In PreK, we consider the grounds of BCD part of our classroom: being in nature does so much for the soul. There are numerous ways being in nature is beneficial so I will focus on the two most important to me as a teacher of younger children.
The first is, it improves creativity and complex thought. There are no toys, dolls, markers, blocks, magna-tiles or Legos in nature. When we are out exploring the campus we find branches, rocks, dried leaves, moss, bark, and more, that nature gives us. In Reggio-inspired classes, we call these “loose parts,” undefined ingredients and pieces that rely onthe creativity of the children to “become” something. Letting PreK play in the woods provides endless opportunities for inventions, experiments, and collaboration. They make sticks into fishing rods, collect and add large sticks to the 8- foot nest they are creating, pretend branches are horses— we even found a fallen tree that was balanced on another fallen tree and made a seesaw!
The children are constantly making observations about their world. “This sand is heavier because it is wet,” “The seesaw works better if there are three kids on my side and the other side,” “The leaves in the stream float until they get really, really wet. Then they sink.” This play works the frontal lobes of their ever growing brain and helps develop more complex thinking, which they’ve used this year and will continue to expand as they move through the grades at school.
The second thing that nature has been proven to do is that it improves behavior and social interactions. The more time we spend in the woods at “our nest” and exploring the numerous paths and streams (even a beautiful waterfall!), the fewer disagreements I see between friends. Out in nature, the group has to work together to move big branches or to get up a muddy hill. They may sit quietly and watch the fish or search for worms together to save them from drying out. Whatever it is, the children are working together to reach a common goal. The more time we spend outside the happier and more connected the class becomes.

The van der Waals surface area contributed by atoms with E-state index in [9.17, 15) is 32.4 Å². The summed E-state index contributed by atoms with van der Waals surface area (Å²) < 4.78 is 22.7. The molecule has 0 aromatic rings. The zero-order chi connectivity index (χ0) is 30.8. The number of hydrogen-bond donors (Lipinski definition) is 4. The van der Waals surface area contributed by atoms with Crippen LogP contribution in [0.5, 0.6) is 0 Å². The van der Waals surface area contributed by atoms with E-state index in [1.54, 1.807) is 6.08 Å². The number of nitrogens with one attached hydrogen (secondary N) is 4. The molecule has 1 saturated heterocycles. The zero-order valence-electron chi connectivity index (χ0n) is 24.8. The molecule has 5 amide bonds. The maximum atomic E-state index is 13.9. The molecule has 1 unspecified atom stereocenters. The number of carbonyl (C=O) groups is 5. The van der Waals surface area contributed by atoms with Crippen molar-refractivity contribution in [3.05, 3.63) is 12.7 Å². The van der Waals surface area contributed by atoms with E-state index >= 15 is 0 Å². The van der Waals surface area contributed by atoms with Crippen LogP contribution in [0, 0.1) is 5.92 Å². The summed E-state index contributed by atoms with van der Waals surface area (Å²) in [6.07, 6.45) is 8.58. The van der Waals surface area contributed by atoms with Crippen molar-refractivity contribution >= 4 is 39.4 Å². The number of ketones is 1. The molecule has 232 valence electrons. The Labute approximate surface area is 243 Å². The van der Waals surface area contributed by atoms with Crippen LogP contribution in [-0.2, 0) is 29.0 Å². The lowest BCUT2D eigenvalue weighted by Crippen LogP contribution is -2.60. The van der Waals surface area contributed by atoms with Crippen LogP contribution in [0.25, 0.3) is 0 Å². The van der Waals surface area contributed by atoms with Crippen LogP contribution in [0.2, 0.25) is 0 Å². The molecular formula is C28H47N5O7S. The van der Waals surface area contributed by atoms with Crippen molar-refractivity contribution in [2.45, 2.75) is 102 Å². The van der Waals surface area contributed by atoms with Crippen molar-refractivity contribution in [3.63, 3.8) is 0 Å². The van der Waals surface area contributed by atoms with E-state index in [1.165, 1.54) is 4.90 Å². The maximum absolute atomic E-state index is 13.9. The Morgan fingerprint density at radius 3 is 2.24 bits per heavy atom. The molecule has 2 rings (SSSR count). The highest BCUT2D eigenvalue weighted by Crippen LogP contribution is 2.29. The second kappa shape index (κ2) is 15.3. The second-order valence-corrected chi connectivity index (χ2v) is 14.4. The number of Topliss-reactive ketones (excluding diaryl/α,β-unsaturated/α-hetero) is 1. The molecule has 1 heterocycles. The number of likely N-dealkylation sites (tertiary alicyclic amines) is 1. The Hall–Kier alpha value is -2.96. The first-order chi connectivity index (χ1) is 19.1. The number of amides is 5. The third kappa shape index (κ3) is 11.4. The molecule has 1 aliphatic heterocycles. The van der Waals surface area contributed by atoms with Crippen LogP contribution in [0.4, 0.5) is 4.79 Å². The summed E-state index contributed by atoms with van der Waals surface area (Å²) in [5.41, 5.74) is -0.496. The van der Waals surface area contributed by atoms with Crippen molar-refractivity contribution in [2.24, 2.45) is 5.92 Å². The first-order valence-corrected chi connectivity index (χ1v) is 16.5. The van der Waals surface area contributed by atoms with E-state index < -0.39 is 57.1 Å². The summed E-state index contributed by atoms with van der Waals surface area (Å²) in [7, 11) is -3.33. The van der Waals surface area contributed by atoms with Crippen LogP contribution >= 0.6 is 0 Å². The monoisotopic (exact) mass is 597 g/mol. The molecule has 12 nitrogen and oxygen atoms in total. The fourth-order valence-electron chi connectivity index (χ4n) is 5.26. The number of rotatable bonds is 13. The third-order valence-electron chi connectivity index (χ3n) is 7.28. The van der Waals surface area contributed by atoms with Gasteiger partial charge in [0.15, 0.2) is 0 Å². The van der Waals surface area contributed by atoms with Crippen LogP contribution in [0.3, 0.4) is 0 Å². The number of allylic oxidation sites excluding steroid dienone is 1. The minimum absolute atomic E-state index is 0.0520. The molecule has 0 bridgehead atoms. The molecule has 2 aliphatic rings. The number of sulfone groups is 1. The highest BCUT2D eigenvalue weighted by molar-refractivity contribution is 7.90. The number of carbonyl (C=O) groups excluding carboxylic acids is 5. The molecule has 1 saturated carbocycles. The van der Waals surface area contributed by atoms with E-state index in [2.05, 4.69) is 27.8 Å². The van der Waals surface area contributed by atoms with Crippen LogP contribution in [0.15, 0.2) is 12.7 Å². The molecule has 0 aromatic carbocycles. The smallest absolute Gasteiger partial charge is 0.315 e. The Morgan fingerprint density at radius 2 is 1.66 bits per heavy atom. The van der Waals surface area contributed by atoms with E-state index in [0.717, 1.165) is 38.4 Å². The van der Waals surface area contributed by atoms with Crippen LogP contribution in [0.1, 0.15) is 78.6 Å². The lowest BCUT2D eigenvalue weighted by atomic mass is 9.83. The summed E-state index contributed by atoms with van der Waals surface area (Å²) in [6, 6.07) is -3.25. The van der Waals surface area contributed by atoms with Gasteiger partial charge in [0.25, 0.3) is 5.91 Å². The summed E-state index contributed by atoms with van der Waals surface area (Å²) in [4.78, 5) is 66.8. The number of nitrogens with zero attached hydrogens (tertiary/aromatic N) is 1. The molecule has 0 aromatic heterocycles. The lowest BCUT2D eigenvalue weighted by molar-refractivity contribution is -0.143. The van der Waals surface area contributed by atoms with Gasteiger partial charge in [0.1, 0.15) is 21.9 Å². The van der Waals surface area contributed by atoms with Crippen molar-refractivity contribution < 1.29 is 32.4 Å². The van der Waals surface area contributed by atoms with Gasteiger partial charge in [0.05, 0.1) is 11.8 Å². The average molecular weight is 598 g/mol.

We are lucky to have BCD’s 27 acres, with trails, a pond, a garden, fields, and plenty of play areas, where we can reap the benefits of all nature can do for children. While we go outside in our snowpants and boots during the winter, the recent warm days have made us all the more excited about exploring the signs of spring. Our most recent activity was welcoming the frogs back to our pond and collecting some eggs so we could observe them—and the tadpoles that will soon be here—for “science” class and in our science journals.
In these final weeks of school, we’ll be taking the opportunity to spend even more time outside, we can’t wait for our next discovery!
Early childhood educators love the word “Wonder.” We talk about a child’s sense of wonder and cultivating that wonder. Books have been written on “The Wonder Years,” and we have famously labeled four year olds as “Wild and Wonderful.” Indeed, every day this wonder in young children — in the form of a ladybug found on the gym floor, a prism rainbow on the wall, newly formed ice on a puddle, the gurgling of water under a grate — sustains us in our work with young children. Our B2’s wonder is contagious!
In Hawaii …
Over our Spring Break, I was again so fortunate to be able to travel to a far-away land, this time across the Pacific Ocean for two weeks on the islands of Hawaii. Each day brought new sights, smells, tastes, and sounds, from volcanoes, geckos, and sea turtles, to Kalhili Ginger, fresh Mahi-Mahi and Ono fish, tree frog peeps surrounding us through the night, and bamboo groves rattling in the breeze. For two weeks, I floated in what I will always remember as a “Wonder Bliss.”
One day I had a little revelation about Wonder that seemed especially relevant to my work with young children. I had driven 1.5 miles over lava rock, on what could barely be called a road, in order to get to an oasis of a beach we had read about in our guide book. At the end of this bumpy primitive road, we were surprised to find a parking lot full of cars, and many people lugging picnics and towels, just as we did.
As we ate, I watched a couple of young men snorkeling in a cove near our picnic table. Clearly, they had been at it for a while — wearing full wet suits with various straps and gear attached. After a while, they emerged with a few octopuses hanging from their belts! Before they emerged, I had seen them shed their wet suit shirts and spend several minutes floating and snorkeling in the very shallow reef water. They had been on a fishing expedition, but I didn’t realize until I myself got into the water why they had been hanging out for so long in that cove.